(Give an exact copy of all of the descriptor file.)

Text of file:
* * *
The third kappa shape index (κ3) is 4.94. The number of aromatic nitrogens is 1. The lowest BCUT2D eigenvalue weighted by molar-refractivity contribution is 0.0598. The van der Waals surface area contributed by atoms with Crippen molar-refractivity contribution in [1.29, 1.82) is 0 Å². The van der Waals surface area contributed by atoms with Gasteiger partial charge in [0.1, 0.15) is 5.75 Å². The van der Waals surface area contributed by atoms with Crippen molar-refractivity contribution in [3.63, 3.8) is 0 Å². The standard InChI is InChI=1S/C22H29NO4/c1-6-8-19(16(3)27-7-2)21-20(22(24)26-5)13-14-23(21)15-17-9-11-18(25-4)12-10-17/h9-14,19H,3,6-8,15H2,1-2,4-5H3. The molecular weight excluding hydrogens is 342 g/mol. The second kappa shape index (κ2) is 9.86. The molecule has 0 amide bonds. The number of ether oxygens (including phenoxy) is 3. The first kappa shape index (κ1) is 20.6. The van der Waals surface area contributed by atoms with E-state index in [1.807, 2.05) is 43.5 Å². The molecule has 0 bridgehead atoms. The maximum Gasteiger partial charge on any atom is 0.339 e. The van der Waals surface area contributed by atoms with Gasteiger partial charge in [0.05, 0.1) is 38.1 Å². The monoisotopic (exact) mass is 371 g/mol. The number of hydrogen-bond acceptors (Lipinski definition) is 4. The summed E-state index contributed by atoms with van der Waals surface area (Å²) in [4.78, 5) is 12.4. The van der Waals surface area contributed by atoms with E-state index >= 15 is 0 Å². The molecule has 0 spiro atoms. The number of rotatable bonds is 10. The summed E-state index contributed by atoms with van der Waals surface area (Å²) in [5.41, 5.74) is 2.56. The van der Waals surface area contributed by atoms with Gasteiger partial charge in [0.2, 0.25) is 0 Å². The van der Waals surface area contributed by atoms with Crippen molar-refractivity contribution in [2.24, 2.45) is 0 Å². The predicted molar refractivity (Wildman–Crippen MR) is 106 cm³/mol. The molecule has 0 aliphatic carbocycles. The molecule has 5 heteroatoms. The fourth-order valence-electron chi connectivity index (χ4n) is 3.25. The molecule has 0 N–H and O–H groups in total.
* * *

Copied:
The third kappa shape index (κ3) is 4.94. The number of aromatic nitrogens is 1. The lowest BCUT2D eigenvalue weighted by molar-refractivity contribution is 0.0598. The van der Waals surface area contributed by atoms with Crippen molar-refractivity contribution in [1.29, 1.82) is 0 Å². The van der Waals surface area contributed by atoms with Gasteiger partial charge in [0.1, 0.15) is 5.75 Å². The van der Waals surface area contributed by atoms with Crippen molar-refractivity contribution in [3.63, 3.8) is 0 Å². The standard InChI is InChI=1S/C22H29NO4/c1-6-8-19(16(3)27-7-2)21-20(22(24)26-5)13-14-23(21)15-17-9-11-18(25-4)12-10-17/h9-14,19H,3,6-8,15H2,1-2,4-5H3. The molecular weight excluding hydrogens is 342 g/mol. The second kappa shape index (κ2) is 9.86. The molecule has 0 amide bonds. The number of ether oxygens (including phenoxy) is 3. The first kappa shape index (κ1) is 20.6. The van der Waals surface area contributed by atoms with E-state index in [1.807, 2.05) is 43.5 Å². The molecule has 0 bridgehead atoms. The maximum Gasteiger partial charge on any atom is 0.339 e. The van der Waals surface area contributed by atoms with Gasteiger partial charge in [0.05, 0.1) is 38.1 Å². The monoisotopic (exact) mass is 371 g/mol. The number of hydrogen-bond acceptors (Lipinski definition) is 4. The summed E-state index contributed by atoms with van der Waals surface area (Å²) in [4.78, 5) is 12.4. The van der Waals surface area contributed by atoms with E-state index >= 15 is 0 Å². The molecule has 0 spiro atoms. The number of rotatable bonds is 10. The summed E-state index contributed by atoms with van der Waals surface area (Å²) in [5.41, 5.74) is 2.56. The van der Waals surface area contributed by atoms with Gasteiger partial charge in [0.2, 0.25) is 0 Å². The van der Waals surface area contributed by atoms with Crippen molar-refractivity contribution in [2.24, 2.45) is 0 Å². The predicted molar refractivity (Wildman–Crippen MR) is 106 cm³/mol. The molecule has 0 aliphatic carbocycles. The molecule has 5 heteroatoms. The fourth-order valence-electron chi connectivity index (χ4n) is 3.25. The molecule has 0 N–H and O–H groups in total.